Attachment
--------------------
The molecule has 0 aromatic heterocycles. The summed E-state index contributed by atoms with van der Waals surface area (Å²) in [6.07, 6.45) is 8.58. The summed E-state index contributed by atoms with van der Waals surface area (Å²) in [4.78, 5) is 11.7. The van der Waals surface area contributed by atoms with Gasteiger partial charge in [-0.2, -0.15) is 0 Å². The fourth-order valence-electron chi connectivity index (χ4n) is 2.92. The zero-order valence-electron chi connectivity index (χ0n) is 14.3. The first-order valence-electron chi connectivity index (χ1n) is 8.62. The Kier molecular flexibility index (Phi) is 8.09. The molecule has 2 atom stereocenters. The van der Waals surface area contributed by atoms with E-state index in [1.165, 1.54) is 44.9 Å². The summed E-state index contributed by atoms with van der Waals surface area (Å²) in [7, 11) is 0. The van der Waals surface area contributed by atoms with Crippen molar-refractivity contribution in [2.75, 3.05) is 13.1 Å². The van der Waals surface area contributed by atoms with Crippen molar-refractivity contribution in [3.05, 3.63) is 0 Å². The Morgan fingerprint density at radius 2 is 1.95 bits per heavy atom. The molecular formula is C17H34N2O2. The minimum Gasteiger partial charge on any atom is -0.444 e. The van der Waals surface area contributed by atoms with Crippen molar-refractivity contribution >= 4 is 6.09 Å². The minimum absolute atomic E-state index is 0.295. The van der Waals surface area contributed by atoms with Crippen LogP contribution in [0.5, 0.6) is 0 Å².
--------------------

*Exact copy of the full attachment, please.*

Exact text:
The molecule has 0 aromatic heterocycles. The summed E-state index contributed by atoms with van der Waals surface area (Å²) in [6.07, 6.45) is 8.58. The summed E-state index contributed by atoms with van der Waals surface area (Å²) in [4.78, 5) is 11.7. The van der Waals surface area contributed by atoms with Gasteiger partial charge in [-0.2, -0.15) is 0 Å². The fourth-order valence-electron chi connectivity index (χ4n) is 2.92. The zero-order valence-electron chi connectivity index (χ0n) is 14.3. The first-order valence-electron chi connectivity index (χ1n) is 8.62. The Kier molecular flexibility index (Phi) is 8.09. The molecule has 2 atom stereocenters. The van der Waals surface area contributed by atoms with E-state index in [1.165, 1.54) is 44.9 Å². The summed E-state index contributed by atoms with van der Waals surface area (Å²) in [7, 11) is 0. The van der Waals surface area contributed by atoms with Crippen molar-refractivity contribution in [2.75, 3.05) is 13.1 Å². The van der Waals surface area contributed by atoms with Crippen molar-refractivity contribution in [3.05, 3.63) is 0 Å². The Morgan fingerprint density at radius 2 is 1.95 bits per heavy atom. The molecular formula is C17H34N2O2. The minimum Gasteiger partial charge on any atom is -0.444 e. The van der Waals surface area contributed by atoms with Crippen molar-refractivity contribution >= 4 is 6.09 Å². The minimum absolute atomic E-state index is 0.295. The van der Waals surface area contributed by atoms with Crippen LogP contribution in [0.5, 0.6) is 0 Å².